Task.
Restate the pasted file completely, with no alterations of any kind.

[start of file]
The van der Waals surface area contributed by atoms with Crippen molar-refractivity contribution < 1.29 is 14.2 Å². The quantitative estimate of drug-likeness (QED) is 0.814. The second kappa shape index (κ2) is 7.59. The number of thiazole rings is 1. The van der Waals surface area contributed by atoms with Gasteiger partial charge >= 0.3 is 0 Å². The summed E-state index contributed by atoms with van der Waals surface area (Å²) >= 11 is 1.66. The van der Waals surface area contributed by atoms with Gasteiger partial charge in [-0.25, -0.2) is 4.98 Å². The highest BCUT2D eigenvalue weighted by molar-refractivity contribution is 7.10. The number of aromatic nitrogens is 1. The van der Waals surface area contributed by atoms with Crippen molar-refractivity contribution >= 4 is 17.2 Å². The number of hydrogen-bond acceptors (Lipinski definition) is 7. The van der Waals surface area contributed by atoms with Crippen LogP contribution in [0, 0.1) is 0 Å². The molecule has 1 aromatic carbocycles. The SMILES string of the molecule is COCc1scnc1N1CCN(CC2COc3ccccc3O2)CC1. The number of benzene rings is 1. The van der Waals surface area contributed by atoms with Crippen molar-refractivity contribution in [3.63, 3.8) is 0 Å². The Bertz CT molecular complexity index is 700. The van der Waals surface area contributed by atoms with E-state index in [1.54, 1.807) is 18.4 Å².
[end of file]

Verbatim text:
The van der Waals surface area contributed by atoms with Crippen molar-refractivity contribution < 1.29 is 14.2 Å². The quantitative estimate of drug-likeness (QED) is 0.814. The second kappa shape index (κ2) is 7.59. The number of thiazole rings is 1. The van der Waals surface area contributed by atoms with Gasteiger partial charge >= 0.3 is 0 Å². The summed E-state index contributed by atoms with van der Waals surface area (Å²) >= 11 is 1.66. The van der Waals surface area contributed by atoms with Gasteiger partial charge in [-0.25, -0.2) is 4.98 Å². The highest BCUT2D eigenvalue weighted by molar-refractivity contribution is 7.10. The number of aromatic nitrogens is 1. The van der Waals surface area contributed by atoms with Crippen molar-refractivity contribution >= 4 is 17.2 Å². The number of hydrogen-bond acceptors (Lipinski definition) is 7. The van der Waals surface area contributed by atoms with Crippen LogP contribution in [0, 0.1) is 0 Å². The molecule has 1 aromatic carbocycles. The SMILES string of the molecule is COCc1scnc1N1CCN(CC2COc3ccccc3O2)CC1. The number of benzene rings is 1. The van der Waals surface area contributed by atoms with Crippen molar-refractivity contribution in [3.63, 3.8) is 0 Å². The Bertz CT molecular complexity index is 700. The van der Waals surface area contributed by atoms with E-state index in [1.54, 1.807) is 18.4 Å².